Please ensure Javascript is enabled for purposes of website accessibility

Refugee Rule of One

Before you become part of the chorus of altruists chastising Florida Gov. Rick Scott for wanting a pause on Syrian refugees, you should apply Arthur Laffer’s Rule of One.

  • Longboat Key
  • Opinion
  • Share

When noted economist Arthur Laffer explains economics and the idiocy of subsidies and corporate welfare, he says the easiest way to understand the economics of subsidies is to apply the Rule of One.

Here is Laffer’s Rule of One test on whether a subsidy makes economic sense: 

Let’s say the CEO of an out-of-state corporation knocks on your front door. He says: “I want to move my company to Florida. Would you be willing to pay higher taxes so I can have lower taxes than I otherwise would without your subsidy and move my company here?”

Or how about this one: A wealthy Florida sugar farmer knocks on your door and says: “Dominican Republic sugar farmers want to sell their sugar to you. Their sugar costs less than mine. Are you OK with putting a tax on their sugar to make it more expensive than mine and paying me more for my sugar so I can stay in business? That would help me a lot.”

Of course you would say “no” and slam the door in both instances. Why would you want to pay more in taxes and more for products to help someone else prosper at your expense?

Now extrapolate that to all corporate relocation and expansion subsidies and to all farm subsidies. If the Laffer Rule of One shows the inequity and fallacy of a subsidy for one, the same applies in greater numbers.

Now recast Laffer’s Rule of One to Syrian refugees.

As we all know by now, the always petulant Barack Obama and Florida’s collectivist leftist daily newspaper editorialists went gonzo over Florida Gov. Rick Scott and other governors saying the federal government should take a pause before admitting 10,000 Syrian refugees into the country.

 “Apparently they are scared of widows and orphans coming into the United States of America,” said Obama in his cutting, condescending tone. “To bar the door against Syrian refugees in their states represents a shameful, knee-jerk reaction to the immigration and terrorism crises in Europe,” said the Miami Herald. “This is a time for reason and altruism to carry the day, not the politics of bigotry or fear,” said the Tampa Bay Times.

Knee-jerk? Bigotry? 

Fear? You bet. 

Refugee of One Rule

You saw almost in real time the terror that occurred in Paris and the subsequent news reports that identified at least one of the terrorists as a Syrian — one with a Syrian passport. 

You saw the guns-loaded alarm and lockdown that swept over the city of Brussels. And over the past several months, you have seen the television news reports showing crowds of Syrian refugees — many of them males in their 20s, 30s, 40s — flooding into Europe. Common sense made you wonder how many are terrorists pretending to be refugees.

Now for the Refugee Rule of One:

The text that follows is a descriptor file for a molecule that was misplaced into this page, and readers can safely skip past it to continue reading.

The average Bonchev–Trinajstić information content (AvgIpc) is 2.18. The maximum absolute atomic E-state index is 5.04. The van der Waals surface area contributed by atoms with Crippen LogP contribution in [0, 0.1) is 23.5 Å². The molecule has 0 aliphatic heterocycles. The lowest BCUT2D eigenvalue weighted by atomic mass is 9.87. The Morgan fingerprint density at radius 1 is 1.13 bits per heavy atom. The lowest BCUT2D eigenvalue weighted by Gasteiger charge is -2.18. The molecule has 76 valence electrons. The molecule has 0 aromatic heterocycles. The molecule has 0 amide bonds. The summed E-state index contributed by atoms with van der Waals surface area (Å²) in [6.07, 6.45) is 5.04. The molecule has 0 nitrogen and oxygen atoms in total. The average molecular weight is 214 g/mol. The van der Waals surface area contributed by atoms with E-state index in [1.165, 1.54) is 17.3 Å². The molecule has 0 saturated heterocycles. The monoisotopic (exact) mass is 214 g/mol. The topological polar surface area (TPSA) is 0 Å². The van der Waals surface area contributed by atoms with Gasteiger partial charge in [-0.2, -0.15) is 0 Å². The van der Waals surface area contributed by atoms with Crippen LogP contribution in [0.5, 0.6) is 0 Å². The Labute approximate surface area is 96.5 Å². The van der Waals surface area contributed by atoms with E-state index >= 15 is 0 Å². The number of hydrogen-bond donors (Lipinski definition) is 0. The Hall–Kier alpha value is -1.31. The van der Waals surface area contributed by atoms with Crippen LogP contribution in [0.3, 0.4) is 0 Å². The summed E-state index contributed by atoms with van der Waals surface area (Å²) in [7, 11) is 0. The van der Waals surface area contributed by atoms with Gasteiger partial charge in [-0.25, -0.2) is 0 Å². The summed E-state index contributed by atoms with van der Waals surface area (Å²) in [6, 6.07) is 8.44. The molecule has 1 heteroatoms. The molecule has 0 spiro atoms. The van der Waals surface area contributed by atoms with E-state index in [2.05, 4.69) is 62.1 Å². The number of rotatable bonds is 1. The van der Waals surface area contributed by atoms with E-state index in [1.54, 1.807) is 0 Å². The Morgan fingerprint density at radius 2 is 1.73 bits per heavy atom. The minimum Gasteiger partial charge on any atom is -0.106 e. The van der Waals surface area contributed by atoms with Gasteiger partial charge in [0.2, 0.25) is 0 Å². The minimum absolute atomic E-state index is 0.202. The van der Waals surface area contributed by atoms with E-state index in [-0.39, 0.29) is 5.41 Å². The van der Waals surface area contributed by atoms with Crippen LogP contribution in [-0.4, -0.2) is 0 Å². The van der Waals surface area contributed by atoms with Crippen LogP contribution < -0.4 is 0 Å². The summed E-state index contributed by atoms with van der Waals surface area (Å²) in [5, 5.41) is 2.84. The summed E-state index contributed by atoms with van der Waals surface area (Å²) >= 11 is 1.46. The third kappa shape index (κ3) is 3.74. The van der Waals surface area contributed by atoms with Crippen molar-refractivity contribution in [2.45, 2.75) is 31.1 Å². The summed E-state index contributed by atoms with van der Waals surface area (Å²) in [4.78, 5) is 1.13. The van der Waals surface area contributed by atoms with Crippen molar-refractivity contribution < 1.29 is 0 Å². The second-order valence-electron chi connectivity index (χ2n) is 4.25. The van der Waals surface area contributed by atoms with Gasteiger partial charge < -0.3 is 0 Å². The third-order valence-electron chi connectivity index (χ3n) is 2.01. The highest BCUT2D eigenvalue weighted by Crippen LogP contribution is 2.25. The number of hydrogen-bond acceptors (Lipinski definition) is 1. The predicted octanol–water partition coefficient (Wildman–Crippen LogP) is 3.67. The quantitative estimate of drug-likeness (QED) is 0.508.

Say a male Syrian refugee in his early 30s knocks on your front door seeking shelter in your home. What would you do?

You would want to know who this person is, his background, his story — every detail. And you would be suspicious of taking his word. You would want evidence and corroboration, second and third trusted sources to verify that this man is who he says he is.

You wouldn’t be hasty or impulsively trust this person on first meeting. You would want as much definitive assurance as possible.

And what is wrong with that? It’s common sense and for your own protection. 

If that’s what you would do with one refugee — the Refugee Rule of One — then common sense says the same should be applied to 10,000.  

Governors ask for a pause

And that’s why Gov. Scott and other Republican governors asked the president to halt temporarily the Syrian refugee program. They wanted assurances and reassurances.

After all, their top responsibility is to protect their states’ citizens from harm. If just one Syrian refugee enters their state and commits terrorism, the hounding would be merciless. Fingers pointing, raging flames of blame.

So given the events in Paris and the governors’ responsibilities, if you were governor, surely you would want assurances and would want to know the details of how the vetting process works. The buck stops with you.

But when Scott asked the president to take a pause with Syrian refugees in a conference call with Republican governors, the president declined to be transparent.

As Scott told Fox News the day after the call: “They’re not going to pause. They couldn’t explain to me how the U.S. vetting process is any better than the French vetting process … They’re not going to give me or any of our law enforcement in Florida the background checks … That’s why what I ask is: Let’s take a pause.”

On Nov. 20, 27 Republican governors formally requested in a letter the president suspend the Syrian refugee program until the president could assure them of the vetting process.

On Monday, the White House finally acquiesced. Secretary of State John Kerry and Jeh Johnson, secretary of Homeland Security, issued a five-page letter detailing the federal government’s refugee vetting process. 

The governors were not being bigots or knee-jerks. What they wanted was transparency and reassurance. The common sense of the Rule of One.         


Latest News